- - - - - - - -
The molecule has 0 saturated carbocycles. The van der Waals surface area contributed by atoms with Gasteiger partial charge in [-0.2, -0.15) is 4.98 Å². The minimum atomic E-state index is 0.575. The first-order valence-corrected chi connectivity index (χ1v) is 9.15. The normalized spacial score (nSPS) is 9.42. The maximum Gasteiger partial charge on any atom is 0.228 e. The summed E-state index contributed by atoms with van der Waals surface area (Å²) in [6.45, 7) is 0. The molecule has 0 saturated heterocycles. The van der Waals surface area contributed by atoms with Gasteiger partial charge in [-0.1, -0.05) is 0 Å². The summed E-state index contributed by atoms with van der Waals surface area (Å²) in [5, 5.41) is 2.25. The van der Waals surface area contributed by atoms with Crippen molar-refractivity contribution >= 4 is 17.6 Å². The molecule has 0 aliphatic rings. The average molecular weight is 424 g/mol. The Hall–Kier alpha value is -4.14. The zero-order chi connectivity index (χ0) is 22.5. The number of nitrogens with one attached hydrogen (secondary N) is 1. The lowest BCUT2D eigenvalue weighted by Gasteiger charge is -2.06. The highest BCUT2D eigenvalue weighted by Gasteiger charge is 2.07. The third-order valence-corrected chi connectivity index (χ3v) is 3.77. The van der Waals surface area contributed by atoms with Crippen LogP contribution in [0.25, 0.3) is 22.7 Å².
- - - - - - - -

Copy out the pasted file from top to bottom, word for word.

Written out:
The molecule has 0 saturated carbocycles. The van der Waals surface area contributed by atoms with Gasteiger partial charge in [-0.2, -0.15) is 4.98 Å². The minimum atomic E-state index is 0.575. The first-order valence-corrected chi connectivity index (χ1v) is 9.15. The normalized spacial score (nSPS) is 9.42. The maximum Gasteiger partial charge on any atom is 0.228 e. The summed E-state index contributed by atoms with van der Waals surface area (Å²) in [6.45, 7) is 0. The molecule has 0 saturated heterocycles. The van der Waals surface area contributed by atoms with Gasteiger partial charge in [-0.1, -0.05) is 0 Å². The summed E-state index contributed by atoms with van der Waals surface area (Å²) in [5, 5.41) is 2.25. The van der Waals surface area contributed by atoms with Crippen molar-refractivity contribution >= 4 is 17.6 Å². The molecule has 0 aliphatic rings. The average molecular weight is 424 g/mol. The Hall–Kier alpha value is -4.14. The zero-order chi connectivity index (χ0) is 22.5. The number of nitrogens with one attached hydrogen (secondary N) is 1. The lowest BCUT2D eigenvalue weighted by Gasteiger charge is -2.06. The highest BCUT2D eigenvalue weighted by Gasteiger charge is 2.07. The third-order valence-corrected chi connectivity index (χ3v) is 3.77. The van der Waals surface area contributed by atoms with Crippen LogP contribution in [0.25, 0.3) is 22.7 Å².